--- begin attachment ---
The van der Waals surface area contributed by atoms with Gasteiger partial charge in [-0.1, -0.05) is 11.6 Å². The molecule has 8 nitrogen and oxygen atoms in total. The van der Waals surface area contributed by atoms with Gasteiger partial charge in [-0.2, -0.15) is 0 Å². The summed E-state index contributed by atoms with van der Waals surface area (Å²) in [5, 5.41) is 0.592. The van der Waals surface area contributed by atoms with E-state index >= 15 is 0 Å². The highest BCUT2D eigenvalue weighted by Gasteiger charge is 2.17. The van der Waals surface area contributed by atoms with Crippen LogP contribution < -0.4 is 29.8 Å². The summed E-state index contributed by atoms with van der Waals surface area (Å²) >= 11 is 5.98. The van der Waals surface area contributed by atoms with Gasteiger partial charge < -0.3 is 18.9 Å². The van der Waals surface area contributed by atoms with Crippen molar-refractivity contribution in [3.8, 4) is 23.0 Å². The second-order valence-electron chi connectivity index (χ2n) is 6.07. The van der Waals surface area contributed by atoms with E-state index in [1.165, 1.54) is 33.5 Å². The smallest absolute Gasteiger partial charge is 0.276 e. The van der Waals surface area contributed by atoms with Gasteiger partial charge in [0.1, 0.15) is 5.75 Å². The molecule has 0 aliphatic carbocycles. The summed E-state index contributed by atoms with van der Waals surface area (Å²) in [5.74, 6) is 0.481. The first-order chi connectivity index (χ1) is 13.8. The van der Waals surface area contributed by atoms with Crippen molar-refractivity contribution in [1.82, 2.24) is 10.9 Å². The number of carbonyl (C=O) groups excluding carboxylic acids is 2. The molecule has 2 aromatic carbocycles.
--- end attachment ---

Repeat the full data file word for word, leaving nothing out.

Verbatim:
The van der Waals surface area contributed by atoms with Gasteiger partial charge in [-0.1, -0.05) is 11.6 Å². The molecule has 8 nitrogen and oxygen atoms in total. The van der Waals surface area contributed by atoms with Gasteiger partial charge in [-0.2, -0.15) is 0 Å². The summed E-state index contributed by atoms with van der Waals surface area (Å²) in [5, 5.41) is 0.592. The van der Waals surface area contributed by atoms with E-state index >= 15 is 0 Å². The highest BCUT2D eigenvalue weighted by Gasteiger charge is 2.17. The van der Waals surface area contributed by atoms with Crippen LogP contribution < -0.4 is 29.8 Å². The summed E-state index contributed by atoms with van der Waals surface area (Å²) >= 11 is 5.98. The van der Waals surface area contributed by atoms with Gasteiger partial charge < -0.3 is 18.9 Å². The van der Waals surface area contributed by atoms with Crippen molar-refractivity contribution in [3.8, 4) is 23.0 Å². The second-order valence-electron chi connectivity index (χ2n) is 6.07. The van der Waals surface area contributed by atoms with E-state index in [1.165, 1.54) is 33.5 Å². The smallest absolute Gasteiger partial charge is 0.276 e. The van der Waals surface area contributed by atoms with Gasteiger partial charge in [0.1, 0.15) is 5.75 Å². The molecule has 0 aliphatic carbocycles. The summed E-state index contributed by atoms with van der Waals surface area (Å²) in [5.74, 6) is 0.481. The first-order chi connectivity index (χ1) is 13.8. The van der Waals surface area contributed by atoms with Crippen molar-refractivity contribution in [1.82, 2.24) is 10.9 Å². The number of carbonyl (C=O) groups excluding carboxylic acids is 2. The molecule has 2 aromatic carbocycles.